Date of Award




Document Type


Degree Name

Doctor of Philosophy (PhD)


Department of Nanoscale Science and Engineering


Nanoscale Sciences

Content Description

1 online resource (xiv, 87 pages) : color illustrations.

Dissertation/Thesis Chair

Carl A. Ventrice, Jr.

Committee Members

Nathaniel Cady, Anton deVilliers, Hassaram Bakhru, Vincent LaBella


Decomposition, Disordering, Electron, Irradiation, Low-Energy, Self-Assembly, Monomolecular films, Self-assembly (Chemistry), Electrons, Thiols, Extreme ultraviolet lithography, Vapor-plating, Gold films

Subject Categories

Materials Science and Engineering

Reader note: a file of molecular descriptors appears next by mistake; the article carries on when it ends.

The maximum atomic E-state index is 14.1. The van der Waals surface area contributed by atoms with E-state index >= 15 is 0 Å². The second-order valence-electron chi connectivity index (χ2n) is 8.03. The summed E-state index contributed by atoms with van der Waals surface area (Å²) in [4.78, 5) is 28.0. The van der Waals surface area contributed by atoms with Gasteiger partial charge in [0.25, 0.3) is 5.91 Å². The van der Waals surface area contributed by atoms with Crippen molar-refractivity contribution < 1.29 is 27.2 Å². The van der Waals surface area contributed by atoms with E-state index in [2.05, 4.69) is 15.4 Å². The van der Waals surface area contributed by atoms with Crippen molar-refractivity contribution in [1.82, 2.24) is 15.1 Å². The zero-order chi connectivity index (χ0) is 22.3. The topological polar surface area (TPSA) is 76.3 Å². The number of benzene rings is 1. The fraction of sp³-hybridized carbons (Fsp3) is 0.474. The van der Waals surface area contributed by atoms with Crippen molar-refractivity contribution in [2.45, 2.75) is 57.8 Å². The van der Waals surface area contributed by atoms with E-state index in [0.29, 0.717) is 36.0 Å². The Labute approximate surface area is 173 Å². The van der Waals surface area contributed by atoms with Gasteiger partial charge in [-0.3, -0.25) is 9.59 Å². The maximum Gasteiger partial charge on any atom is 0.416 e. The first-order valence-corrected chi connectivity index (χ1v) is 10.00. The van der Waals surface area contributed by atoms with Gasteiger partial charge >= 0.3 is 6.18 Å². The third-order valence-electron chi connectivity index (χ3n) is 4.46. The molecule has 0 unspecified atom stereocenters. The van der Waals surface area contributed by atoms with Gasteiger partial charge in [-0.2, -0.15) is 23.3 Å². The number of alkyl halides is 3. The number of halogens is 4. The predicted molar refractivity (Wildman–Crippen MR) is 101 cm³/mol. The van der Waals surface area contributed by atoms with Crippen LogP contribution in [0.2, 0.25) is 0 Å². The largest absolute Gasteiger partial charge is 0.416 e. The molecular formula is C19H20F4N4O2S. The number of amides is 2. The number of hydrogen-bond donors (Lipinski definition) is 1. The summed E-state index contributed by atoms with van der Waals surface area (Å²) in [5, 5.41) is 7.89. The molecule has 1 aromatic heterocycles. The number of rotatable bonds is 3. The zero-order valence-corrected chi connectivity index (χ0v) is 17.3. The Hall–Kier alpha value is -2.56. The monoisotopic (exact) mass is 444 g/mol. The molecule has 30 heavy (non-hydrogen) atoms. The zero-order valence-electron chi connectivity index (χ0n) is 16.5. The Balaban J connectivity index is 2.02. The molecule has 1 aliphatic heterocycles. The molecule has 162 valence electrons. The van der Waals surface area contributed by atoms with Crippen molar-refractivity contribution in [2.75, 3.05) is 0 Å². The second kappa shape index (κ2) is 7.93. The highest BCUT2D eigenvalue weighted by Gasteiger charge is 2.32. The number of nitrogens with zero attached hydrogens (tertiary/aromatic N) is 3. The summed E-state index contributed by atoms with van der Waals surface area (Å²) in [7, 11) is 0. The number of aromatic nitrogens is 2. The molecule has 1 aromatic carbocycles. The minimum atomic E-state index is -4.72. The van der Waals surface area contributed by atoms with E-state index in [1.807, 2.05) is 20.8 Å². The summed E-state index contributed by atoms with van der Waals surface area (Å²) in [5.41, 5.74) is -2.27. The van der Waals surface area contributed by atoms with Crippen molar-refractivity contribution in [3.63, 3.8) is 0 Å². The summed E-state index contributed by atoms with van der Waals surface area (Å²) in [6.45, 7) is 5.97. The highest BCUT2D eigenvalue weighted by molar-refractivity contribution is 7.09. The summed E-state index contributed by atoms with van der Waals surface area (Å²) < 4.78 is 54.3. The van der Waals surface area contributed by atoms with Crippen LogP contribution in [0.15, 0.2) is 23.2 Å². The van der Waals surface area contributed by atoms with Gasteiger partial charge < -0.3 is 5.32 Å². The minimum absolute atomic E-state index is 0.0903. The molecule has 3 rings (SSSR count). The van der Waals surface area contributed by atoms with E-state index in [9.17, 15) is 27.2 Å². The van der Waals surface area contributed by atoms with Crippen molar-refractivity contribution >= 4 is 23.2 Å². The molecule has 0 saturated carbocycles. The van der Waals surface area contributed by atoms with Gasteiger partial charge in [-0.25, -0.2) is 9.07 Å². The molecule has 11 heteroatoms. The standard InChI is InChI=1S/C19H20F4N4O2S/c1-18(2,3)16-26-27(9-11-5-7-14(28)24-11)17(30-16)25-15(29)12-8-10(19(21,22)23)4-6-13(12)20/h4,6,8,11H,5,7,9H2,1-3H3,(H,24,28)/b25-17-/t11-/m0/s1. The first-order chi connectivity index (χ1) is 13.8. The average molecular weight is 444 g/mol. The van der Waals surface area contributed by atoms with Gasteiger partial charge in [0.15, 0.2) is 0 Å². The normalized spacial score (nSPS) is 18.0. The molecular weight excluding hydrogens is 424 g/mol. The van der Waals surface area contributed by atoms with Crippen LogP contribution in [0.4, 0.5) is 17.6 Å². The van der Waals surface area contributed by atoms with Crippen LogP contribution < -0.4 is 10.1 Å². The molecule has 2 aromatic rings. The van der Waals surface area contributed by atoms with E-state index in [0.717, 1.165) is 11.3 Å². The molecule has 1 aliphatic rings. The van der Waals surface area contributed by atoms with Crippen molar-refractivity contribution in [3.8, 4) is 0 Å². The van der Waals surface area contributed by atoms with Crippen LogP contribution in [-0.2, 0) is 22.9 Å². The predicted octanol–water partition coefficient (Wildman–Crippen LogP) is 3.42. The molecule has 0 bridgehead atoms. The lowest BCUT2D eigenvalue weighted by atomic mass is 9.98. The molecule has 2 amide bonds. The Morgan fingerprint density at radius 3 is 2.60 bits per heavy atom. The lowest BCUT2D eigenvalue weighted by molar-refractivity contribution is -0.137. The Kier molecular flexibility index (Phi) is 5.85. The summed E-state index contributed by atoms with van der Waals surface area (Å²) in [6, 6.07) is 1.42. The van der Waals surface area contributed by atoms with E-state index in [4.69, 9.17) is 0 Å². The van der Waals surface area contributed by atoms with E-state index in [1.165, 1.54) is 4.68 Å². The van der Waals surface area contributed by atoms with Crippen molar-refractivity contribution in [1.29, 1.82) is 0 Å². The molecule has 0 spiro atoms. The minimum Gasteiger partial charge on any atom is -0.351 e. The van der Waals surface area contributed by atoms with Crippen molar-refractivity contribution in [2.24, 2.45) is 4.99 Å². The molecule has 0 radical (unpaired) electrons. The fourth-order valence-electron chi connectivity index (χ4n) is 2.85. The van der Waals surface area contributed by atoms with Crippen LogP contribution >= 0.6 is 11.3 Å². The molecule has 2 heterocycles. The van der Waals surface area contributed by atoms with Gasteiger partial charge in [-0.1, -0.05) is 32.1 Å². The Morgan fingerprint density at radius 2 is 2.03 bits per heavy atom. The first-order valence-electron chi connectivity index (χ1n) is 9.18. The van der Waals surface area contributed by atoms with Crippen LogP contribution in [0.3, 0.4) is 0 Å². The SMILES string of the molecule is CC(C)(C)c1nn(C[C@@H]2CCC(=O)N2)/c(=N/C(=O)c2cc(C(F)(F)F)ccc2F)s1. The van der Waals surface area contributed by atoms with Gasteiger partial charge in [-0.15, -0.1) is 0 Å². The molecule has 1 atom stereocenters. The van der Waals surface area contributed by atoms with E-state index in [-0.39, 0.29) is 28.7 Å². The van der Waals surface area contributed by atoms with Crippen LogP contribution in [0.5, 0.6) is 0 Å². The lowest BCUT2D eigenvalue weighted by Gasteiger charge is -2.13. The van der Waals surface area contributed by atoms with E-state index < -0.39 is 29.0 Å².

Understanding the interaction of low energy electrons with organic thin films is important for the development of many technological applications, one of which is extreme ultra-violet (EUV, 92 eV) lithography. At this energy, the photon will produce an electron cascade that induces most of the chemical changes within the photoresist. In order to better understand these interactions, electron scattering experiments have been performed on self-assembled monolayers (SAMs) of the aliphatic molecule 1-decanethiol and the aromatic molecule 1,1’-biphenyl-4-thiol grown on Au(111) via vapor phase deposition. The molecules take on either a lying down (LD) or standing up (SU) geometry depending on coverage. The techniques used to explore these interactions include low-energy electron diffraction (LEED), temperature programmed desorption (TPD), and ex-situ X-ray photoelectron spectroscopy (XPS). The interaction of low energy electrons with the SAM can displace the molecules from their equilibrium positions and/or break bonds (C-S, C-C, C-H) within the molecule. From LEED, the crystal structure of both the LD phase and SU phase SAMs grown from both types of molecules is easily disrupted upon electron irradiation. For the LD phase of the aliphatic SAM, some of this disorder is reversible, whereas for the LD phase of the aromatic SAM it is permanent. Upon electron irradiation, changes in peak intensities and positions of the TPD and XPS spectra indicate that the C-S bonds are cleaved for both molecules. The sensitivity of the bonds within the hydrocarbon body of aliphatic molecule to electron beam damage depends on its orientation. In the SU phase, a large chemical shift in the C-1s and large reduction in the hydrocarbon fragments of the TPD spectra are observed, which indicates a large cross section for electron beam damage. The LD phase of the aliphatic molecule and both phases of the aromatic molecule show only subtle changes to the spectra. The relative insensitivity of these SAMs to electron beam damage is attributed to charge delocalization effects. For the LD phase of the aliphatic molecule, it is in direct contact with the metallic substrate. For the aromatic molecule, conjugated double bonds within the aromatic rings allow for excess charge delocalization, resulting in a lower probability for C-C bond breakage.